About 4 or 5 years ago I bought a Cuisinart ice cream maker, and not much longer thereafter I found myself making green tea ice creams on a regular basis. This used to be an expensive endeavor: 30 grams of matcha bought in the U.S. usually costs $7.50–$15.00 for average quality matcha, which is roughly two tablespoons. In Japan I can usually get ordinary matcha for $6–8, and sometimes I could get bigger sizes for not much more money. But happily, since I now work with company focused on matcha products, I have access to Matcha meant primarily for cooking applications, and this makes green tea ice cream a far lesser extravagance.

I think two tablespoons of the cooking matcha works out to about $1.88 for 1.5 quarts if you buy it by the pound. Including the cost of organic milk, heavy cream, and organically produced sugar, I think I spent about $5–5.50 for this at retail prices. That’s still substantially less expensive than buying 3 pints of average-quality green tea ice cream at about $3–4/pint, and with a much more substantial green tea flavor, much more fresh, and far fewer additives.

Matcha Ice Cream (Green tea ice cream) in contemporary Mashiko bowl

For a 1.2–1.5 quart batch, I once typically used about 1–1.5 tablespoons of the tea ceremony matcha that I used to use prior to having access to culinary matcha. Now I am using an indulgent 2 tablespoons, which provides an excellent balance of the bitterness and sweetness. If you’re really looking for a heavier matcha flavor, you might use a bit more, but be judicious. You shouldn’t try to replicate the bitterness of straight matcha; you’re just trying to use the matcha as an accent.

I never previously thought blending matcha and vanilla should be controversial, but my roommate seems to be sensitive to heavy vanilla use in green tea flavored things, so I’ve since reduced the amount I use in my own matcha recipes.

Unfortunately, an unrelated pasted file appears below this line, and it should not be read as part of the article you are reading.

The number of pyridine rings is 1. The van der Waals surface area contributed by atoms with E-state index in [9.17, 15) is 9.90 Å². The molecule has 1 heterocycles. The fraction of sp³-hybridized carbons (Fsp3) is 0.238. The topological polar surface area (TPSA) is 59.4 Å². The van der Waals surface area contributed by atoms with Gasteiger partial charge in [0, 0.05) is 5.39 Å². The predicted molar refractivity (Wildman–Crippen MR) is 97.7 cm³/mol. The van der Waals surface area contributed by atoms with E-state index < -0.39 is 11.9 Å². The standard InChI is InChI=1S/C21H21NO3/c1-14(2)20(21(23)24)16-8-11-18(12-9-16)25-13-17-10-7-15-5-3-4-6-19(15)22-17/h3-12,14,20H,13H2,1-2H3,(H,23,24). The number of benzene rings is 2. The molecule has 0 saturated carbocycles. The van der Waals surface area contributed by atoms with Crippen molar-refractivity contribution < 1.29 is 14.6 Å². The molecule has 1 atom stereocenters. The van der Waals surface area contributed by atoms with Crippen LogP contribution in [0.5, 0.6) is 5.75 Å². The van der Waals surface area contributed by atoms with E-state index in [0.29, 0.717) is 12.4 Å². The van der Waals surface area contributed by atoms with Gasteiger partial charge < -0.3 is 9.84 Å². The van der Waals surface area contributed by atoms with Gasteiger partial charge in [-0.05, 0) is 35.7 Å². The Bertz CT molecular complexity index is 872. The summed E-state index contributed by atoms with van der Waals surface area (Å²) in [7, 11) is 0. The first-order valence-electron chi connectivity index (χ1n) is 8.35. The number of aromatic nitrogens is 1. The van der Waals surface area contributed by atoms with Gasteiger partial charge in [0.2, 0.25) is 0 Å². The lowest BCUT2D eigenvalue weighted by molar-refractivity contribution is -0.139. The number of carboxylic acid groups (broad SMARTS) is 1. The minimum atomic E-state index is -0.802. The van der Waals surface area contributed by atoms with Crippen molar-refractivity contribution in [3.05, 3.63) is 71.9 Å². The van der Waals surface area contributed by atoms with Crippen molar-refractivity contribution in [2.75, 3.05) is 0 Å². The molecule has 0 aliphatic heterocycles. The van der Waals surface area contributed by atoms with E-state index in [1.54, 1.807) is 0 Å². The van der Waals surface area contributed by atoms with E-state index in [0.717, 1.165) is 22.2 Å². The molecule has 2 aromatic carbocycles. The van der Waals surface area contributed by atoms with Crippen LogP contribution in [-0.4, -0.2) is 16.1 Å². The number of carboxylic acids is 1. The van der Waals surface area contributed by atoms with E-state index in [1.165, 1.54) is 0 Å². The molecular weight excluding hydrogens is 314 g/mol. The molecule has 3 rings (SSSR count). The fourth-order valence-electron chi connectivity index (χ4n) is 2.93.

Jason’s Matcha Ice Cream

2 cups heavy cream
2 cups whole milk
1 cup unprocessed cane sugar (blond)
2 heaping tbsp. Matcha for cooking, Grade A
1/8 tsp. pure vanilla extract

Whisk the matcha for cooking with the milk and sugar, making sure the matcha dissolves. Stir in the cream and vanilla. If using a frozen-canister based ice cream, maker, chill the ice cream in the refrigerator for another hour to make sure it is sufficiently cold for processing, or hold in the freezer about 15 minutes.

Process in your ice cream maker according to manufacturer instructions. This produces about 1.25–1.5 quarts of ice cream, depending on expansion. Make sure this is appropriate for your ice cream maker and adjust proportionally to your capacity.

If you’d like a more custardy ice cream, you might use an egg yolk or two in your recipe, perhaps reducing the cream a bit to compensate for the extra fat.

If you are using Ippuku Matcha Latte mix, you will use about 1/2 cup matcha latte mix and reduce the sugar content to a scant 2/3 cup.